The myth of the American hero

IOWA CITY, Iowa – A friend once told me how her mother cried when she read in the paper that Mickey Mantle was an alcoholic.

The famous center fielder for the New York Yankees was driven to drink by the stress of his playing days — and the pressure applied on him by his manager, Casey Stengel. The media had known about Mickey’s illness since his years as a ballplayer, but reading those words written about a national hero drove my mother’s friend to tears.

Mickey Mantle was a national icon. He had been protected for years by a sympathetic media that once covered up scandals about famous people to help them maintain a respectful image. But now the media have changed.

Richard Ben Cramer recently published a biography of Joe DiMaggio, another famous center fielder for the New York Yankees. The book highlights the life of a man who was a national hero.

Cramer shatters this myth by telling the truth about a man who was driven by money, power and fame. DiMaggio only started playing baseball, a game some would argue he played better than any man, because he did not want to work on his father’s fishing boat.

But does that matter? At what point is the media’s attempt to tell the whole truth too much? To many people, DiMaggio’s disgusting treatment of women was a blight on his character, but a nation still circled around him at a time of war looking to this young baseball player as an example of American strength.

I struggle with this question myself as I consider a world in which many famous people do not want to be heroes.

One of my own heroes, Lance Armstrong, a man who fought back from testicular cancer to dominate one of the world’s most challenging sports, is sponsored by Nike. Nike is now famous for the workforce it employs, mostly young children in sweatshops worldwide cranking out sneakers.

Does this mean I should write to Lance and ask him to drop his sponsorship? Or do I take into consideration that Nike never stopped sponsoring Lance during his chemotherapy treatment, even after the cancer had spread to his brain? I don’t know.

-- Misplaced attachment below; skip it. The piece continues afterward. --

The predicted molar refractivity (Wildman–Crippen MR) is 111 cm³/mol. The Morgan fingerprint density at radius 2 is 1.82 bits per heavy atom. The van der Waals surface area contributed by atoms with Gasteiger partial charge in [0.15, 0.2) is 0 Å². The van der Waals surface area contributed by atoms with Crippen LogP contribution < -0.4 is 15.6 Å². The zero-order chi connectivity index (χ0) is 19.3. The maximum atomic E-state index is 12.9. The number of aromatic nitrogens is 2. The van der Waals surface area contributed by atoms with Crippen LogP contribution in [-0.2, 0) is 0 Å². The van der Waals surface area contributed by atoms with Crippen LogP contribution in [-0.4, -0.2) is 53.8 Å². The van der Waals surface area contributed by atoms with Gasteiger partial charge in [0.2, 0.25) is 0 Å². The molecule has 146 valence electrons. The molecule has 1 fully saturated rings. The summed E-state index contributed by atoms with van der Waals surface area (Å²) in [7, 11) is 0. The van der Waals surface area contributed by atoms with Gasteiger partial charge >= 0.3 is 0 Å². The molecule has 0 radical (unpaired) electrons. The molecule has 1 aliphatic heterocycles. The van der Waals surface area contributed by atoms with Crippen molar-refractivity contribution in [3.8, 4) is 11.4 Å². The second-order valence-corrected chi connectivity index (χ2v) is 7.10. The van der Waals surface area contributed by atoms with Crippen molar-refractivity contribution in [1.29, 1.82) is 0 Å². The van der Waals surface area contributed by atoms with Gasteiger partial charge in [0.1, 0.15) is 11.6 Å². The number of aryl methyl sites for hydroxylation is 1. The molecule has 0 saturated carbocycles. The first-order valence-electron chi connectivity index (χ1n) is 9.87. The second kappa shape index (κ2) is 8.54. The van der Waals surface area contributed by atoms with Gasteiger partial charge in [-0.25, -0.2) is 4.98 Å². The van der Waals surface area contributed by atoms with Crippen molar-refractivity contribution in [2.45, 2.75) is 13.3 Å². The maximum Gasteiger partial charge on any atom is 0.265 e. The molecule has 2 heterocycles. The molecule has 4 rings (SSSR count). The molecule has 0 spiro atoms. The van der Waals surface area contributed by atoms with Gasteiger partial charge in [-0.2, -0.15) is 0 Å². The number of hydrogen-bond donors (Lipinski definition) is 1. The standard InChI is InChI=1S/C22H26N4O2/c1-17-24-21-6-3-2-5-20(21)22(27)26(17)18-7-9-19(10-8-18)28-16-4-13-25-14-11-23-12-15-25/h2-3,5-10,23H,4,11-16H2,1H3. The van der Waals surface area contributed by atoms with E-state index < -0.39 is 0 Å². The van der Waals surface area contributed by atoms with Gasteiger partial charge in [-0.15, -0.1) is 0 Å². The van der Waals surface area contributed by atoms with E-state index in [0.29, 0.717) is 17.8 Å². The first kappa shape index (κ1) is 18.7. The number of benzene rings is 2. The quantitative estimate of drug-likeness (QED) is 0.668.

Now, Simon ‘ Schuster publishing house is advancing Hillary Rodham Clinton $8 million for her memoirs. In an industry in which first-time authors are not known for receiving big contracts, Clinton’s book will have to outsell almost all pieces of nonfiction written to date to turn any form of profit.

Can we assume that Simon ‘ Schuster bought this book because of the thrilling tales of Clinton’s years in law school, or do we conclude that this will be a ‘tell-all’ about her years in the White House? For $8 million, I think the answer is obvious.

But what does this say about our society? Everyone wants to know everything he or she can about the people who are famous in this country. There are magazines, television stations and Internet sites devoted to making the latest gossip available.

People can get all of the information they want faster than they can buy milk. And something about that process is spoiling America.

In 50 years, I don’t think we will have to worry about someone crying over news of the past. I think the myth of the American hero has been obliterated by an American media driven by money and greed.

The person who wins on this field is the person who can reveal the most dirt about the most people. And all this does is cause my friend’s mom to cry when she reads about the illness of her childhood hero, a man who had to deal with his problem while a nation watched every step and waited for him to fall.